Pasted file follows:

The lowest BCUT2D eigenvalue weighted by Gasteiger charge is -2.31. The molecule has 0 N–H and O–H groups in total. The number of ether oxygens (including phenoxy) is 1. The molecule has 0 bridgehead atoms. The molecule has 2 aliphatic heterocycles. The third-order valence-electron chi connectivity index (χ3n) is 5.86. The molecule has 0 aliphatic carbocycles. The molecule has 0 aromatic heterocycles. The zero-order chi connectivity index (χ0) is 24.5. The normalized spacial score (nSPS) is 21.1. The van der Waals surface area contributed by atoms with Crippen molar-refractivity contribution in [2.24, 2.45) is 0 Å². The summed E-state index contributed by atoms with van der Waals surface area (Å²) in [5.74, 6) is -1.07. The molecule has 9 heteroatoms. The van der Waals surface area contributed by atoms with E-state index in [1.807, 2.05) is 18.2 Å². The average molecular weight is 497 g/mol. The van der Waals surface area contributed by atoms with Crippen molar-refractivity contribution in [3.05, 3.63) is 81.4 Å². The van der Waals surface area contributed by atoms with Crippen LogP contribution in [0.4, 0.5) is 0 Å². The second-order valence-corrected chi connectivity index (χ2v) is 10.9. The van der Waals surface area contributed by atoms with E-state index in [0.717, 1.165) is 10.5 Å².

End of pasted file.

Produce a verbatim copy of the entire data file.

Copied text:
The lowest BCUT2D eigenvalue weighted by Gasteiger charge is -2.31. The molecule has 0 N–H and O–H groups in total. The number of ether oxygens (including phenoxy) is 1. The molecule has 0 bridgehead atoms. The molecule has 2 aliphatic heterocycles. The third-order valence-electron chi connectivity index (χ3n) is 5.86. The molecule has 0 aliphatic carbocycles. The molecule has 0 aromatic heterocycles. The zero-order chi connectivity index (χ0) is 24.5. The normalized spacial score (nSPS) is 21.1. The van der Waals surface area contributed by atoms with Crippen molar-refractivity contribution in [2.24, 2.45) is 0 Å². The summed E-state index contributed by atoms with van der Waals surface area (Å²) in [5.74, 6) is -1.07. The molecule has 9 heteroatoms. The van der Waals surface area contributed by atoms with E-state index in [1.807, 2.05) is 18.2 Å². The average molecular weight is 497 g/mol. The van der Waals surface area contributed by atoms with Crippen molar-refractivity contribution in [3.05, 3.63) is 81.4 Å². The van der Waals surface area contributed by atoms with Crippen LogP contribution in [0.4, 0.5) is 0 Å². The second-order valence-corrected chi connectivity index (χ2v) is 10.9. The van der Waals surface area contributed by atoms with E-state index in [0.717, 1.165) is 10.5 Å².